|PART 2: the 1930s|
|This Excellent Machine by John Lehmann
This excellent machine is neatly planned.
A child, a half-wit would not feel perplexed:
No chance to err, you simply press the button -
At once each cog in motion moves the next,
The whole revolves, and anything that lives
Is quickly sucked towards the running band,
Where, shot between the automatic knives
It's guaranteed to finish dead as mutton.
This excellent machine will illustrate
The modern world divided into nations:
So neatly planned, that if you merely tap it
The armaments will start their devastations,
And though we're for it, though we're all convinced
Some fool will press the button soon or late,
We stand and stare, expecting to be minced -
And very few are asking 'Why not scrap it?'
|'excellent machine': it's probably not important to know more than that it is automatic and lethal (and 'excellent' is used ironically)
'half-wit': a person with learning difficulties (the word is no longer used)
'running band': conveyor belt
'for it': in the sense of 'doomed to die' (though the sense 'in favour of it' lurks beneath: the machine is a man-made invention which someone had approved)
|In Europe it was clear by the early 1930s (this poem was published in 1932) that the First World War was not going to be 'the war to end war' after all. The treaty that had ended it had created problems, not solved them, and there was friction between many nations. John Lehmann, a writer who went on to become a publisher of other modern writers, was in a good position to sense the mood of the times in Britain and Europe: his home was in London and in the early 1930s he also spent a lot of time in the capital of Austria, Vienna. He was familiar with a growing sense of doom expressed by many writers - such as Louis MacNeice in 1934:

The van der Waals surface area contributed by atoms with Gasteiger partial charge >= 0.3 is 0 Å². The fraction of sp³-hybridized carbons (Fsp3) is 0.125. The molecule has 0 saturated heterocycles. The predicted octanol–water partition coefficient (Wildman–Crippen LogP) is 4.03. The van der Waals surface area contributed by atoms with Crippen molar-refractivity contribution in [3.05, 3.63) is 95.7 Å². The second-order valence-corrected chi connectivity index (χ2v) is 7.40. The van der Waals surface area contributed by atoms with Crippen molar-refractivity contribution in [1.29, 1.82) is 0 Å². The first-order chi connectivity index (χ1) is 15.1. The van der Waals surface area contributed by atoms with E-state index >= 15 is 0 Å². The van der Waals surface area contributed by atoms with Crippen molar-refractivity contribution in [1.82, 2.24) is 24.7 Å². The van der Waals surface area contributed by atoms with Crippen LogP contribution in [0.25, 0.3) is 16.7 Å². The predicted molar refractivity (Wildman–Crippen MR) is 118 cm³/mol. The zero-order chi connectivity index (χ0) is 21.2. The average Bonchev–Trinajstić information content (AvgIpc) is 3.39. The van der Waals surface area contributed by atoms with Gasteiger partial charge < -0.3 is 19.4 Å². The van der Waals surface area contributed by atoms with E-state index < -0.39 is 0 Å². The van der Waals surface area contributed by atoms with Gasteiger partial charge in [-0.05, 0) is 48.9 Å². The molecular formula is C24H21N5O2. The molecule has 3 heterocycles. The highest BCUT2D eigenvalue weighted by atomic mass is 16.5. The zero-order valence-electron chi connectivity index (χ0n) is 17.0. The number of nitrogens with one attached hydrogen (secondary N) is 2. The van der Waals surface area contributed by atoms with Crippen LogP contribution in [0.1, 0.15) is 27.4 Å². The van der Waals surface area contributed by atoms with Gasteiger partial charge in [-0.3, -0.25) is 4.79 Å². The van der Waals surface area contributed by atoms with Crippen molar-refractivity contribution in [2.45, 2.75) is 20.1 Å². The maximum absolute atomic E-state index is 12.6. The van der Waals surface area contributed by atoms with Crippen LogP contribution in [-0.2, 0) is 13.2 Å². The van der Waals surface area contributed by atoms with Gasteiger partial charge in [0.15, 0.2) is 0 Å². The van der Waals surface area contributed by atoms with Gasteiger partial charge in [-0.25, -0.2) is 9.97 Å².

Having bitten on life like a sharp apple
Or, playing it like a fish, been happy,
Having felt with fingers that the sky is blue,
What have we after that to look forward to?
Not the twilight of the gods but a precise dawn
Of sallow and grey bricks, and newsboys crying war.
Other features of the 1930s:
- world wide economic crises, increase in number of unemployed, and widening of the gap between rich and poor
- in Europe, strong commitment to extreme political groups (socialist, communist, fascist) in the hope that they would improve the situation
- increasing breakdowns in international relations, from Japan's invasion of Manchuria in 1931 to the German invasion of Poland in 1939 and the start of the second World War
- new growth of the peace movement
- rearmament and renewed technological development of weapons of war
The war machine is, of course, the subject of this poem, and the poet chose a direct, casual, black-humorous manner to point out a bitter truth: we had created a killing machine that could and would kill us. War could now be waged on a huge scale, making full use of new technology. War had become an industry (and the powerful managers of industry relied on it for their profits). Poets now needed metaphors not only for war but for the organisation, efficiency and inventiveness now being devoted to it. John Lehmann also wanted to show how the war machine was so little in people's control that they felt incapable of getting it dismantled. He was writing 70 years ago; has anything changed?